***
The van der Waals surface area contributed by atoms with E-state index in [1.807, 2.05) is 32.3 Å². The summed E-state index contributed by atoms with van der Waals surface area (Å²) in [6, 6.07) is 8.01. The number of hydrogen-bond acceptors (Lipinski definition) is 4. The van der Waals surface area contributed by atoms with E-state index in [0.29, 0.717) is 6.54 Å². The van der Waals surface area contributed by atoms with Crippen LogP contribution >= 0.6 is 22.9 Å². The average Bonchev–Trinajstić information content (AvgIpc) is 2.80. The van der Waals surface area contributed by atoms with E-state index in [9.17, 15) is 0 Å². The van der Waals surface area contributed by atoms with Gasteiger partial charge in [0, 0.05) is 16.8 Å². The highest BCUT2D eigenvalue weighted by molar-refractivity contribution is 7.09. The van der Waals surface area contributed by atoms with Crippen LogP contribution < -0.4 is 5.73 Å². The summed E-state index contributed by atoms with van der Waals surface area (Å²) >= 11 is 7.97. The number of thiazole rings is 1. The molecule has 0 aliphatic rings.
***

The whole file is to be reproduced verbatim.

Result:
The van der Waals surface area contributed by atoms with E-state index in [1.807, 2.05) is 32.3 Å². The summed E-state index contributed by atoms with van der Waals surface area (Å²) in [6, 6.07) is 8.01. The number of hydrogen-bond acceptors (Lipinski definition) is 4. The van der Waals surface area contributed by atoms with E-state index in [0.29, 0.717) is 6.54 Å². The van der Waals surface area contributed by atoms with Crippen LogP contribution >= 0.6 is 22.9 Å². The average Bonchev–Trinajstić information content (AvgIpc) is 2.80. The van der Waals surface area contributed by atoms with E-state index in [9.17, 15) is 0 Å². The van der Waals surface area contributed by atoms with Gasteiger partial charge in [0, 0.05) is 16.8 Å². The highest BCUT2D eigenvalue weighted by molar-refractivity contribution is 7.09. The van der Waals surface area contributed by atoms with Crippen LogP contribution < -0.4 is 5.73 Å². The summed E-state index contributed by atoms with van der Waals surface area (Å²) >= 11 is 7.97. The number of thiazole rings is 1. The molecule has 0 aliphatic rings.